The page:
It was also where he did not get recess in fifth grade.

“Yeah, we’re still mad about that,” he said. The audience and his classmates laughed some more.

It was in middle school at BKW that Sikule and his friends watched history teacher Robert Bentley’s Civil War demonstrations that were “sure to give the front row a shower of spit,” Sikule said. “That was disgusting.”

He will remember middle school as the transitional years, between being a child, and becoming a young adult.

“I have to say, my classmates up here were the best people to share those experiences with,” he said.

But, besides eighth grade, the best times of his life were in high school.

“High school is where the people up here defined themselves,” said Sikule. “The memories I have from the past four years are endless.”

High school was where he first got to choose his classes, and, more importantly, his path in life, he said. It was there that he met some of the most influential teachers and friends in his life.

Sikule talked about how Brian McCoy, his chemistry teacher and basketball coach, helped him grow into the player, and person, that he is today.

“And I’ll never forget, you saw Titanic twice in theaters,” he said to McCoy. Laughter and applause followed.

However, he had never met anyone more passionate about Star Wars and basketball than Coach Andrew Wright.

And, while he had Philip Matthews as an English teacher for only one year, watching him walk the halls with his “never-smile attitude” made him worthy of mention as well. Matthews once made Jeffrey Moller and him stay after class and write, “I will not throw objects in Mr. Matthews’s class,” 150 times, only to make them write it all over again because they spelled Matthews with one “T.”

“The people I’ve shared the past four years with will stay with me forever,” Sikule said.

He concluded his speech with a quote by the late Christopher Wallace, more commonly known as the rapper The Notorious B.I.G.: “Stay far from timid, only make moves if your heart’s in it, and live the phrase, ‘Sky’s the limit.’”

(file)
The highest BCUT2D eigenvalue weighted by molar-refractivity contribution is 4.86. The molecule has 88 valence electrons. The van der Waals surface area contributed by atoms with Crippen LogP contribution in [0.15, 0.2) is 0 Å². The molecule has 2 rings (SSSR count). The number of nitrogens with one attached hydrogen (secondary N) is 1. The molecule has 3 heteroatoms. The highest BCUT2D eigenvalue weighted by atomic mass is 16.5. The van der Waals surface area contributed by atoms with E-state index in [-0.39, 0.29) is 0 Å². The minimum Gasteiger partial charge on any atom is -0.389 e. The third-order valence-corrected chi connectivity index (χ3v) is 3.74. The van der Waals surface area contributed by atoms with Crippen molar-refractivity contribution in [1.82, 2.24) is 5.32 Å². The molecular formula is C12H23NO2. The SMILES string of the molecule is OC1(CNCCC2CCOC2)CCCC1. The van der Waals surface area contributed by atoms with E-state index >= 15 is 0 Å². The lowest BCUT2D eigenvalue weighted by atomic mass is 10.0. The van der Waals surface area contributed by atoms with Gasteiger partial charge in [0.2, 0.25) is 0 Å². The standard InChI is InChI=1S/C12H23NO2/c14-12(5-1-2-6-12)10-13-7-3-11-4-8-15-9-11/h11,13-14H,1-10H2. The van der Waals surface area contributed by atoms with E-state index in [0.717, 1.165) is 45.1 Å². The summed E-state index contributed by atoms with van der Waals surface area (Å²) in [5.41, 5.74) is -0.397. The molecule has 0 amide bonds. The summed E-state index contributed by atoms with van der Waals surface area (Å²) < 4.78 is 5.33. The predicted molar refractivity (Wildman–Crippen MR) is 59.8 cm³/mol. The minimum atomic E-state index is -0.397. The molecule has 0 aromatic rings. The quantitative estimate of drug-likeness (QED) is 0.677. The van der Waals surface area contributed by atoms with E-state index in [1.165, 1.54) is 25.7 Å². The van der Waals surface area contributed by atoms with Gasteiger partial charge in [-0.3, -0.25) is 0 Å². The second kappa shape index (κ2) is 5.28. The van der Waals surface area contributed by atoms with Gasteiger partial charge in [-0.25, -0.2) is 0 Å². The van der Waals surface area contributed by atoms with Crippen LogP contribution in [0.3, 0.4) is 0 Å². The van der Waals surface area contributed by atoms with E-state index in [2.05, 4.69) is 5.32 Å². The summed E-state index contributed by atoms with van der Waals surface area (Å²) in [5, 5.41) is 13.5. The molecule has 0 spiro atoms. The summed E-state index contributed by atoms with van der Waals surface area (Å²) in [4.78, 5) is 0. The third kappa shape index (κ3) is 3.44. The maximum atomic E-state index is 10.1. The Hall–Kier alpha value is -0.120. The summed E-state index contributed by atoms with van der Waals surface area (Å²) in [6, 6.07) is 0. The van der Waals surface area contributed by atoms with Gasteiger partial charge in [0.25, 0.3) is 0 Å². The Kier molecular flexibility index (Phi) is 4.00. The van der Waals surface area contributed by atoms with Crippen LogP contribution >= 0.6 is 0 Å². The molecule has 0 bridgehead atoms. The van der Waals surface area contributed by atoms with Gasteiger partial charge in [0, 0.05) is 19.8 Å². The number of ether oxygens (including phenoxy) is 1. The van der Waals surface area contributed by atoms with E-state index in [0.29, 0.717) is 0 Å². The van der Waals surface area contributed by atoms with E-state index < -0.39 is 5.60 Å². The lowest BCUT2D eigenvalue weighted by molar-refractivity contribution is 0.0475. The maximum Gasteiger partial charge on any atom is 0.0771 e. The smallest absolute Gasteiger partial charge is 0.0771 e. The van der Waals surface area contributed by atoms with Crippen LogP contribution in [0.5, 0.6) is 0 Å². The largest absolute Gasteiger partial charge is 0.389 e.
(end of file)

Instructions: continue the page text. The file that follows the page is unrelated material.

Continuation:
Doctor’s orders

“I have no idea how to sum up 13 years of being friends with these kids,” began valedictorian Alyssa Wetterau. “I’ve known them forever — my whole life, and there is no way I can find the words to express how much they all mean to me. But, I’m going to give it my best shot.”

She, like those before her, thanked the parents, teachers, and friends in the audience for their love and support, and congratulated those on stage with her.

She referenced Dr. Seuss’s last book, All the Places You’ll Go, which read, “Congratulations, today is your day. You’re off to great places. You’re off and away.”

“Everyone’s dreams are different,” Wetterau went on, “and the path that is right for one person might not be right for another.” She has high hopes for everyone, she said, and urged her classmates to make the most of the days ahead.

“Live, laugh, and have fun,” she said. “Don’t fear failure and disappointment.”

And, again quoting Dr. Seuss, she said, “Will you succeed? Yes, you will indeed. Ninety-eight-and-three-quarters-percent guaranteed. Kid, you’ll move mountains.”

But, she said, while moving mountains and making new friends and memories, don’t forget where you came from.

“It’s not easy to find such closeness among a class,” Wetterau said. “Even if time changes friendships or people, we are still tied by our memories, and the fun we’ve had together.”

She talked about the good times, mentioning, as Shahen had, playing Batman on the playground.